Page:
Borough Hall, Construction Starts, but at Whose Expense

Construction of what was originally the $10 million borough hall moved another step further this week as initial groundwork got underway, in spite of the fact the long awaited construction is now starting at $10.599 million, Kappa Construction of Ocean was the low bidder on construction at that amount.

And borough administrator Michael Muscillo is in communications with FEMA weekly pinning that agency down to a date when the borough will receive the anticipated $5 million included in the original bond ordinance last June.

“I can’t wait for this to be completed!” said a joyous Muscillo, adding, “I think the residents of Highlands will be very happy when it’s done

The former parking lot for Our Lady of Perpetual Help Church was filled to capacity Easter Sunday for morning mass, and filled again early Monday morning, this time with pre-construction equipment signifying work has officially begun on the new $10 million, now $10.599 million boro hall.

Although KAPPA Construction’s low bid was higher than anticipated and bonded for was awarded by the governing body and the new building will house municipal court, all municipal offices, and the police department.

Currently, the site on Route 36 between Valley Avenue and Miller St., which also had included the location of both the convent for the teaching sisters when Our Lady of Perpetual Help School was active, and a private residence on the corner of Miller St. is being cleared and prepared for base work for the new construction.

Muscillo said the time frame for total construction is 18-months, and the borough is anticipating a completion date by October, 2023. “Provided there aren’t any supply chain issues,” the administrator added, in light of long delays in materials and equipment impeding numerous construction projects throughout the country.

The work is partially funded with a grant the borough received in the wake of Hurricane Sandy, which destroyed the former borough hall on Bay avenue. To date, the borough has received approximately $2 million from the Sandy disaster, and is waiting to hear on an additional $5 million.

Muscillo is confident of receiving the additional $5 million, but pointed out the other options should it not be received, including raising additional funds through taxation, or issuing notes or bonds, which would also mean a tax increase. Other options are raising funds from redevelopment projects, reclassifying other projects already set up and applying those funds to the borough hall project, or a combination of any of the possibilities.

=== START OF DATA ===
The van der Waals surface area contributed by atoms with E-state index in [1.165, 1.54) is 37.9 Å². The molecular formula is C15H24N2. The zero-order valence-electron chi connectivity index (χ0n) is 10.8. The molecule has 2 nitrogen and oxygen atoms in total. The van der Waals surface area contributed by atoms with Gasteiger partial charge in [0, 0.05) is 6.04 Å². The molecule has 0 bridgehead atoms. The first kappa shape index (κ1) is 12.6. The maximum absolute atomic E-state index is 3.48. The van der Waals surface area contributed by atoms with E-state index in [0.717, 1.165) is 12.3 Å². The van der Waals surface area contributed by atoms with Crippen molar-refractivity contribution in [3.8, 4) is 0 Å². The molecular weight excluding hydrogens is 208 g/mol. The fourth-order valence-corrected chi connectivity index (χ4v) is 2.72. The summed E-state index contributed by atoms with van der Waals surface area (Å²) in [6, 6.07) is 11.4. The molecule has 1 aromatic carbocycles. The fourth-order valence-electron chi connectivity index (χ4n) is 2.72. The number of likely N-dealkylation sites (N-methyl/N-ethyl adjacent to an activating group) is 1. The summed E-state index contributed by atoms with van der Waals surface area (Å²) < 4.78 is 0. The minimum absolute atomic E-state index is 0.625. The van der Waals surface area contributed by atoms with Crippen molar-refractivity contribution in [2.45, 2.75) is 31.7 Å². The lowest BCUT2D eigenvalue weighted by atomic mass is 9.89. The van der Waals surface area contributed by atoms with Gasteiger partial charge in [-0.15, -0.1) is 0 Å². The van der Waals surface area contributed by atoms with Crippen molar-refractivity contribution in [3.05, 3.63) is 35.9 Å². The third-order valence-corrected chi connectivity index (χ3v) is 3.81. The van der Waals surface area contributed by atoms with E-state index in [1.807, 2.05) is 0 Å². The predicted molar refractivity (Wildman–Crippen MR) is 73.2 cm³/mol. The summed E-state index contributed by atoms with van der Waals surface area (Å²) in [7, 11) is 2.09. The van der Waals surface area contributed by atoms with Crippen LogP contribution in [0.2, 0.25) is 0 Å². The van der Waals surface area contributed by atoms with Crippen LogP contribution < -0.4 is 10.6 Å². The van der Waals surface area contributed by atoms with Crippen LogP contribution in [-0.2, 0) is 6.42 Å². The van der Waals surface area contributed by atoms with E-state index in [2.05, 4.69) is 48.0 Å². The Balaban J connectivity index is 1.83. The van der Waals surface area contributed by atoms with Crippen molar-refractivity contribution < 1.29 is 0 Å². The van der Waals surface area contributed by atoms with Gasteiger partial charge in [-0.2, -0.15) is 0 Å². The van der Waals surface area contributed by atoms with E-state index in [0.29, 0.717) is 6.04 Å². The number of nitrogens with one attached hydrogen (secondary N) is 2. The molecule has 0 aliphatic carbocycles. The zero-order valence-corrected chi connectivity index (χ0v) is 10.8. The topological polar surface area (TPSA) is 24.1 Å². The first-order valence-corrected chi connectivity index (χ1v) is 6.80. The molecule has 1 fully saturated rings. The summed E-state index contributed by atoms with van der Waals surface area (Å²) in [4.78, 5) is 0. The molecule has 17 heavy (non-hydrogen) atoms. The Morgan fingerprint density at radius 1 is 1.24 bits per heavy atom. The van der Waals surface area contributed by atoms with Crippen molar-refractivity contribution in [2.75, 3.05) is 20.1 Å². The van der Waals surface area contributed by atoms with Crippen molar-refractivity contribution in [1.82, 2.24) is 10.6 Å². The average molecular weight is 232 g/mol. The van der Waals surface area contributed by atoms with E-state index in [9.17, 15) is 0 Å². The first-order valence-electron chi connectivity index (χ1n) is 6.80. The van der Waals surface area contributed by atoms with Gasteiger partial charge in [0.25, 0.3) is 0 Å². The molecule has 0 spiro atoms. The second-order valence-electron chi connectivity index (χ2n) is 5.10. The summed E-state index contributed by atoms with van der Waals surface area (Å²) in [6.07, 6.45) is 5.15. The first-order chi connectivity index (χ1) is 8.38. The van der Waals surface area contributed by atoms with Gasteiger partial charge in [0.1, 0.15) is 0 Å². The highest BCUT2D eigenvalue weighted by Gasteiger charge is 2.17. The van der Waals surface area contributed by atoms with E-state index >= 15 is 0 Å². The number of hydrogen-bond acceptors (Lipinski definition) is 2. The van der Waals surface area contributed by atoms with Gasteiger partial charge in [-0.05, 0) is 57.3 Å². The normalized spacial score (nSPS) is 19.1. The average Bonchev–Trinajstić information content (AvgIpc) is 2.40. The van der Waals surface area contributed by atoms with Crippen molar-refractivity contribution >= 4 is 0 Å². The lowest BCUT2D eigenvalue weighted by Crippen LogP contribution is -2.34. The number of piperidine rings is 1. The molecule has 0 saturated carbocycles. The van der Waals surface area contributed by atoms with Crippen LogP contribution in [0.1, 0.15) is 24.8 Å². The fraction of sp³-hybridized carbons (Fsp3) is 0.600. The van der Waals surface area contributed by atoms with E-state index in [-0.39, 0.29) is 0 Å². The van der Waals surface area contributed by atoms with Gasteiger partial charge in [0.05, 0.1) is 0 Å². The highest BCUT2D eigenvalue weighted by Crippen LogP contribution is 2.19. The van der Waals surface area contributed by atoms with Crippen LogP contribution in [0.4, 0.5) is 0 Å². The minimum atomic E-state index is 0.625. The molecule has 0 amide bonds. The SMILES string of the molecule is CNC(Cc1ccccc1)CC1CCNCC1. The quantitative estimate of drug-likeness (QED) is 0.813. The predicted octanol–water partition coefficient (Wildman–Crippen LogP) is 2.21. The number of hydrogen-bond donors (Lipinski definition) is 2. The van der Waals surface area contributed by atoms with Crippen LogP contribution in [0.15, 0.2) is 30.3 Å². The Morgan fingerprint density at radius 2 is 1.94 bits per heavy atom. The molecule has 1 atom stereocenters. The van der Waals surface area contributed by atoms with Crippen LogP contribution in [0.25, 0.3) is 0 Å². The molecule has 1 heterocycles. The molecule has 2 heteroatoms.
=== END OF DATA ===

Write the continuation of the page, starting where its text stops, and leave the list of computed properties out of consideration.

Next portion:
Council also had passed a resolution requesting approval of the Director of the Division of Local Government Services to pay the expenditure to set up a “Donations for Borough Hall” fund so interested persons could contribute to offsetting the total cost.

Muscillo added that while the higher than anticipated low bid could increase taxes as one option, there are numerous other factors that also increase municipal taxes, including a decrease in state aid, high health care, pension costs for employees, and more, none of which can be anticipated. Without knowing if and when the borough would get the $5 million, he added, “We’ll cross that bridge IF we come to it.”

Obviously happy that construction is finally underway on a project that has been discussed by three different mayors, several different councils and has met with numerous hurdles, Muscillo said, “We’re moving forward.”

The administrator, who came into his position long after Sandy and the first attempts at constructing a new borough, well knows the long history of meetings, discussions, land acquisition from the Catholic Diocese of Trenton, and more, including the unusual way in which the $10 million bond ordinance was approved.

That began last May, when Council was comprised of Linda Mazzola and KL Martin, along with Mayor Carolyn Broullon, Donald Melnyk and Joann Olszewski. The $10 million bond resolution was introduced by Mayor Broullon, with Martin and Mazzola dissenting.

At that time Martin said he was listening to the people and the cost was too much, and also felt FEMA could not always be trusted to follow through with the funds. Mazzola predicted the final cost would be even higher than that and was too much to expect taxpayers to fund. Both council members said it was not a wise business decision and the resolution failed since four of five votes is necessary for a bond issue.

The following meeting, the same ordinance was introduced once again, this time with Martin absent; with only four members present, it only required three votes to introduce it. Martin was present for the June meeting and the public hearing on the same ordinance he had opposed. This time he voted in favor of the $10 million issue, explaining he was a “complicated person,” and saying it was nobody’s business why he had missed the previous meeting.

With his vote in favor of the issue, along with Broullon, Melnyk and Olszewski, the bond issue passed. Mazzola, once again opposing it, added that the previous December the governing body received notice the cost would most likely be over $12.5 million. No one on Council gave any explanation why the bond ordinance they introduced twice since then did not indicate the additional $2.5 million, nor did any member of council indicate from whence those additional funds would come. Nor was there any response to Mazzola’s recommendation the bond issue be put on a referendum to be voted on by residents. The meeting was held in person, with no access for residents to attend virtually.

With KAPPA's bid of 10.6 million, acquisition and design cost, it appears Mazzola may be spot on with her estimate, and very likely, she may even have cited a conservative dollar amount.


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